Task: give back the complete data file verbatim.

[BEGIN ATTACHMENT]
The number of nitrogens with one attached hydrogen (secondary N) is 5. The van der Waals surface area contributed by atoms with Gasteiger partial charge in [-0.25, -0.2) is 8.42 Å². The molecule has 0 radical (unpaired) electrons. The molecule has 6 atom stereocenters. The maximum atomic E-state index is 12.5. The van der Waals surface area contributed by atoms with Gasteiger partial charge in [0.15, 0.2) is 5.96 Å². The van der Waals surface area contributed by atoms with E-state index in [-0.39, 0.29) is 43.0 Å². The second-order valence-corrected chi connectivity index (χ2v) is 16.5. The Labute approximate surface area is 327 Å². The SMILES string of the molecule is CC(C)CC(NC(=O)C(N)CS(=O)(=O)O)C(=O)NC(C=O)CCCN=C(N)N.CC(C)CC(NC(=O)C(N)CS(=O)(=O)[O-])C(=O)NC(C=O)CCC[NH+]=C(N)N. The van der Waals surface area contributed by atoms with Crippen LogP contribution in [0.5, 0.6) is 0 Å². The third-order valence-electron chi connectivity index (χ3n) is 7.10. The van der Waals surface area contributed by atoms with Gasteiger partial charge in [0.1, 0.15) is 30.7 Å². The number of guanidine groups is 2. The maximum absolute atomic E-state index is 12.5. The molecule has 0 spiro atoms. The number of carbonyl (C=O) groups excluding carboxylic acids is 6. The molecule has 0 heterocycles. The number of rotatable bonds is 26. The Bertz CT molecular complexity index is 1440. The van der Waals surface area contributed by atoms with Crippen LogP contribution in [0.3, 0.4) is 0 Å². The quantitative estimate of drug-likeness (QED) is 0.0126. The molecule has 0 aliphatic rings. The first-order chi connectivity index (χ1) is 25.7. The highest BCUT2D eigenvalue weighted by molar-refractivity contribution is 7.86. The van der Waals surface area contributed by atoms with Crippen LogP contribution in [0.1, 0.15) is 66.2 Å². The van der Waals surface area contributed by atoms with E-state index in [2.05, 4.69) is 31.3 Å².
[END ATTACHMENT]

The number of nitrogens with one attached hydrogen (secondary N) is 5. The van der Waals surface area contributed by atoms with Gasteiger partial charge in [-0.25, -0.2) is 8.42 Å². The molecule has 0 radical (unpaired) electrons. The molecule has 6 atom stereocenters. The maximum atomic E-state index is 12.5. The van der Waals surface area contributed by atoms with Gasteiger partial charge in [0.15, 0.2) is 5.96 Å². The van der Waals surface area contributed by atoms with E-state index in [-0.39, 0.29) is 43.0 Å². The second-order valence-corrected chi connectivity index (χ2v) is 16.5. The Labute approximate surface area is 327 Å². The SMILES string of the molecule is CC(C)CC(NC(=O)C(N)CS(=O)(=O)O)C(=O)NC(C=O)CCCN=C(N)N.CC(C)CC(NC(=O)C(N)CS(=O)(=O)[O-])C(=O)NC(C=O)CCC[NH+]=C(N)N. The van der Waals surface area contributed by atoms with Crippen LogP contribution in [0.5, 0.6) is 0 Å². The third-order valence-electron chi connectivity index (χ3n) is 7.10. The van der Waals surface area contributed by atoms with Gasteiger partial charge in [0.1, 0.15) is 30.7 Å². The number of guanidine groups is 2. The maximum absolute atomic E-state index is 12.5. The molecule has 0 spiro atoms. The number of carbonyl (C=O) groups excluding carboxylic acids is 6. The molecule has 0 heterocycles. The number of rotatable bonds is 26. The Bertz CT molecular complexity index is 1440. The van der Waals surface area contributed by atoms with Crippen LogP contribution in [0.3, 0.4) is 0 Å². The quantitative estimate of drug-likeness (QED) is 0.0126. The molecule has 0 aliphatic rings. The first-order chi connectivity index (χ1) is 25.7. The highest BCUT2D eigenvalue weighted by molar-refractivity contribution is 7.86. The van der Waals surface area contributed by atoms with Crippen LogP contribution in [0.1, 0.15) is 66.2 Å². The van der Waals surface area contributed by atoms with E-state index in [2.05, 4.69) is 31.3 Å².